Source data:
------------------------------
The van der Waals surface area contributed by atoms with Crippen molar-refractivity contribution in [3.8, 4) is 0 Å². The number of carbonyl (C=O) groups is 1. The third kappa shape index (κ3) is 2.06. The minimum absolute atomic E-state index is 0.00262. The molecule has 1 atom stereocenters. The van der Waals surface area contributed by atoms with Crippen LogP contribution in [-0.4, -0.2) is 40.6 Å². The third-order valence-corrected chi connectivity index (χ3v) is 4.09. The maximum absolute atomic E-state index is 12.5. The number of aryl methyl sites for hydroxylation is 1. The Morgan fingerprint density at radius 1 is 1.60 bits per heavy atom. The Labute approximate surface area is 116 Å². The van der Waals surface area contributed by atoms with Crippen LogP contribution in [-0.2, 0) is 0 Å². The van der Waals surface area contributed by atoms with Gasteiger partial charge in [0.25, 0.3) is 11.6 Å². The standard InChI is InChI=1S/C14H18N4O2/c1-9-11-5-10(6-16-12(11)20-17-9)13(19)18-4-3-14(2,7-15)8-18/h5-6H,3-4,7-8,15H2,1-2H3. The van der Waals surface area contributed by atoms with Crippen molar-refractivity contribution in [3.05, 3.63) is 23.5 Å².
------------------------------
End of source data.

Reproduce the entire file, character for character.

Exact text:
The van der Waals surface area contributed by atoms with Crippen molar-refractivity contribution in [3.8, 4) is 0 Å². The number of carbonyl (C=O) groups is 1. The third kappa shape index (κ3) is 2.06. The minimum absolute atomic E-state index is 0.00262. The molecule has 1 atom stereocenters. The van der Waals surface area contributed by atoms with Crippen LogP contribution in [-0.4, -0.2) is 40.6 Å². The third-order valence-corrected chi connectivity index (χ3v) is 4.09. The maximum absolute atomic E-state index is 12.5. The number of aryl methyl sites for hydroxylation is 1. The Morgan fingerprint density at radius 1 is 1.60 bits per heavy atom. The Labute approximate surface area is 116 Å². The van der Waals surface area contributed by atoms with Crippen LogP contribution in [-0.2, 0) is 0 Å². The van der Waals surface area contributed by atoms with Gasteiger partial charge in [0.25, 0.3) is 11.6 Å². The standard InChI is InChI=1S/C14H18N4O2/c1-9-11-5-10(6-16-12(11)20-17-9)13(19)18-4-3-14(2,7-15)8-18/h5-6H,3-4,7-8,15H2,1-2H3. The van der Waals surface area contributed by atoms with Crippen molar-refractivity contribution in [3.05, 3.63) is 23.5 Å².